Spurs ladies hosted Liverpool in their first-ever home game in the FA WSL in a game that both teams were desperate not to lose after dropping points in their opening games of the season. It would be Spurs however that would walk away from this contest with a historic result, a 1-0 win that gave them their first-ever win in the Women’s Super League.
This tactical analysis will provide an overview of the tactics on display in this clash and identify where the game was won and lost for the respective teams. This analysis will also aim to determine which side, if either, should have any concerns for the immediate future and the rest of the season.
Both sides lined out in orthodox 4-2-3-1 formations which could easily transition into a 4-4-2 either in the attack of defence.
Liverpool fail to take the initiative
A notable feature of Liverpool’s game plan was the lack of emphasis their side placed on counter-pressing upon losing possession. This was perhaps because of other certain characteristics in Liverpool’s game but it certainly had an impact on the match. In the early stages of the game, it helped the away side to keep a compact shape out of possession.
This forced a lot of Spurs’ early possession into their full-backs and wingers which compelled the game into an extremely vertical orientation. This stretched both teams to their limits and resulted in a flurry of set-pieces at the start of the game. After this chaotic opening period, Liverpool’s defensive shape began to sag and open and Spurs began to find spaces in between the opposition players.
The early chaotic tempo of the game forced both sides to play in an extremely direct fashion as opposition players were easily left behind upon turnovers due to a lack of counter-pressing from both teams but especially in Liverpool’s case. In the above example, Spurs have no choice but to push the ball forward as quickly as possible considering four of Liverpool’s defence is now behind the play. This left both sides stretched as both sought to take advantage of the early pace in this game.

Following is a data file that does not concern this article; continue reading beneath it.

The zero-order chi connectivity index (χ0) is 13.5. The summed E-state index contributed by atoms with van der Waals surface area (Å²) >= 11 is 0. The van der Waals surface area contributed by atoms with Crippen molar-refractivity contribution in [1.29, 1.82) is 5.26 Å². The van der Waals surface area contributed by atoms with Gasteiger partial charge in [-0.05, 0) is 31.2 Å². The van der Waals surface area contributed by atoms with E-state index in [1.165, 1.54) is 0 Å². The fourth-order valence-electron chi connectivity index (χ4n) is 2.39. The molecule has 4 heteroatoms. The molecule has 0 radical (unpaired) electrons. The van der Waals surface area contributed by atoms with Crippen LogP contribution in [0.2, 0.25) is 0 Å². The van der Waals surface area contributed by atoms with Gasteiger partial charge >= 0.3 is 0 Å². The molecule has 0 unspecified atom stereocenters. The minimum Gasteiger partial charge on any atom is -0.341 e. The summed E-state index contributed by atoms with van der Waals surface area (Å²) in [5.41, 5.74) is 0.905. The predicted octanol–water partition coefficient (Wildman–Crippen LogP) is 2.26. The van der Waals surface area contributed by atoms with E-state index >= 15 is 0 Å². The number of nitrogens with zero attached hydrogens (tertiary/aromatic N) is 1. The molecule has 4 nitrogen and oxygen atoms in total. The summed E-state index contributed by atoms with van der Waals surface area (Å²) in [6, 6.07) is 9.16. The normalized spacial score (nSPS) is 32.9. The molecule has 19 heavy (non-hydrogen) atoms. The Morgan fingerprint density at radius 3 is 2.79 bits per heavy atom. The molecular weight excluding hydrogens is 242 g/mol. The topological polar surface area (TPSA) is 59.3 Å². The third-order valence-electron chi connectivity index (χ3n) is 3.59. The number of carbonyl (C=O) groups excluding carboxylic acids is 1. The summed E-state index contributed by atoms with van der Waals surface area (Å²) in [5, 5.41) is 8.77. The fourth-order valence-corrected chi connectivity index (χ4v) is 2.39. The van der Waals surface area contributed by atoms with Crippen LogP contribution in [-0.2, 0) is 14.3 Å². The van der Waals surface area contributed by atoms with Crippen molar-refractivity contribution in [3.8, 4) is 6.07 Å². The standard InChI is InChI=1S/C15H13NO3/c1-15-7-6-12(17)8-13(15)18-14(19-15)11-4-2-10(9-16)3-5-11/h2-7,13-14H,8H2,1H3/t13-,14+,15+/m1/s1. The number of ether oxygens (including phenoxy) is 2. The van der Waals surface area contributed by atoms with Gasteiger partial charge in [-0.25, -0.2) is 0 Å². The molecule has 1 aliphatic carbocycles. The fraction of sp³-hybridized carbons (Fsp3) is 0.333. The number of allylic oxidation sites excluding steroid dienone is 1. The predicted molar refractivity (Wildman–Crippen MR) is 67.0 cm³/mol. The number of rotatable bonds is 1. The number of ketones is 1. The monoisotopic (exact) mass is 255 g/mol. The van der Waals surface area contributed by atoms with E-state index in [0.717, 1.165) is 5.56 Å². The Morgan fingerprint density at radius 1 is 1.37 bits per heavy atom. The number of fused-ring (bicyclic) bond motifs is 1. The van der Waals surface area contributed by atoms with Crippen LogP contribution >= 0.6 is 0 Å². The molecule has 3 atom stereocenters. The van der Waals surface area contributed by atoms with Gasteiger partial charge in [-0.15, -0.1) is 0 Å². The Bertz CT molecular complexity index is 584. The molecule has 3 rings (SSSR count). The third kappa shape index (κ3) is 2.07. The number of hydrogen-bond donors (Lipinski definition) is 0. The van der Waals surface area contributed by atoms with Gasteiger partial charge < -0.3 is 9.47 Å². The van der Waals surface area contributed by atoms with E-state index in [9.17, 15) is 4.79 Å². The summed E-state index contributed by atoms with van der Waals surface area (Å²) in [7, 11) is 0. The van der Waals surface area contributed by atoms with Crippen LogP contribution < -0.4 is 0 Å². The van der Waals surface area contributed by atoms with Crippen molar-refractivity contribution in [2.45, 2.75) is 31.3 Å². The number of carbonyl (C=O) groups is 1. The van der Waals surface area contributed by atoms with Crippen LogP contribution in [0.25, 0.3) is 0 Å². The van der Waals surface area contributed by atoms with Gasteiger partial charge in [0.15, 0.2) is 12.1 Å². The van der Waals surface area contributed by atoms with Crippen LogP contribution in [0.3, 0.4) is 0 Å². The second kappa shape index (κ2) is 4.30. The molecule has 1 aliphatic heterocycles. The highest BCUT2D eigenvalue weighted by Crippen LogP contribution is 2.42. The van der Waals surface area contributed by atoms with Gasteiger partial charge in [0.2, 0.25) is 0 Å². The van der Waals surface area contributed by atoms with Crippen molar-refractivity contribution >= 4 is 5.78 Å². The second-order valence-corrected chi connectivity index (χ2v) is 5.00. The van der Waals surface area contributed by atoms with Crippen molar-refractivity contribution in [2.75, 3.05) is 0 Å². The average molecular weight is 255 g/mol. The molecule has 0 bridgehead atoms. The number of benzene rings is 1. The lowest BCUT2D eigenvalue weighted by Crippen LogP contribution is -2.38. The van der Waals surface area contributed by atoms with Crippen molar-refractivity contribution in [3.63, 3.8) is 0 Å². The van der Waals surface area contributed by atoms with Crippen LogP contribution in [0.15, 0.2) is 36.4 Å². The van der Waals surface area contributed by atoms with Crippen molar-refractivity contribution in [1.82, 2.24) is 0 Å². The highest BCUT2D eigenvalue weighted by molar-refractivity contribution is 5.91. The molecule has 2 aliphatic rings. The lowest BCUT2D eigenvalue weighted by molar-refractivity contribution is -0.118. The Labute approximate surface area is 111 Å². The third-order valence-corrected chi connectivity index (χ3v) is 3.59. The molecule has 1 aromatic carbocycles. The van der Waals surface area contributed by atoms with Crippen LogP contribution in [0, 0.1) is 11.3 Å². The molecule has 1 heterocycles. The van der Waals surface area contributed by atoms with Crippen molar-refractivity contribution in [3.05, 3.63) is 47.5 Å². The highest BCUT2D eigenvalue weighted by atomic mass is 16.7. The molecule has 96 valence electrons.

The above image illustrates how Spurs’ 4-2-3-1 utilised forward runners from midfield to exploit Liverpool’s defence. With Rachel Furness pushing forward alongside her strike partner, Kit Graham, Spurs can occupy the Liverpool centre-backs (circled above in red) which kept the opposition’s fullbacks loyal and close to the backline allowing Spurs to stretch the Liverpool midfield. From this scenario, the positioning of Spurs’ fullbacks can be combined with forward runners from deep to exploit the stretched Liverpool line.
This did little to slow the tempo of the game as the Tottenham players began to exploit these gaps. As the spaces opened up for Spurs, ball-carriers in midfield became invaluable to the home side’s attacking play! This thus forced Liverpool to defend more conservatively as they began to drop off the Spurs backline in a bid to close the midfield space.
This allowed Spurs’ holding midfielders the space to receive and turn on the ball in space which allowed the London team to continue playing in a direct style. It was because of this that the away side struggled to have a serious impact on the game. Liverpool’s players simply didn’t do enough to stop Spurs’ progression into their half and gave Spurs’ Rachel Furness plenty of opportunities to make forward runs into Liverpool’s penalty area, from which the penalty was awarded.
Quality chances few and far between
Outside of Furness’ late forward runs into the penalty area, both sides struggled to create frequent chances on goal during their possession. A large reason for this was due to the conservative deployment of both sides pair of fullbacks. Because both pairs of fullbacks preferred to remain deep even when their side was in possession, it generally meant each side struggled to create overloads in attacking scenarios.
It didn’t always hurt the respective side in possession from creating width in their attacks but it meant that should one of the wingers drift wide to stretch the opposition, then their fellow attackers would be left outnumbered in the centre. Each team thus was forced to rely upon the individual quality of their star players which led to a number of attacks breaking down during 1v1 battles or through the attempt of extravagant one-twos in front of the opponent’s penalty area.
Both sides used their fullbacks in rather outdated ways, keeping them anchored to their own backline in all stages of the game. If neither side planned to use their fullbacks to create overlapping opportunities on the flanks, then they should’ve used them in an inverted role. This would allow for the holding midfielders the security to push forward and contribute to the play in the final third. Without this support from the deeper positions, both sides were limited in the number of attackers they could commit to each attack and thus it made for an easier night for each sides goalkeeper.
Overall, it was a rather disappointing outing for both sides as it’s hard to argue a case for either team that they truly went out to give themselves every chance of winning the game. Spurs looked competitive however and ultimately did enough to earn their victory, especially after some sloppy mistakes from Liverpool handed the London side the penalty and the man advantage later on in the game.
Liverpool looked weak defensively but mostly due to their approach in this game. In order to earn their first win of the new season, this side will have to adopt a more positive mentality and actively take charge of the game. Both sides still ultimately have a long way to go before they can challenge the talent-rich sides in the form of Arsenal, Chelsea and Manchester City.
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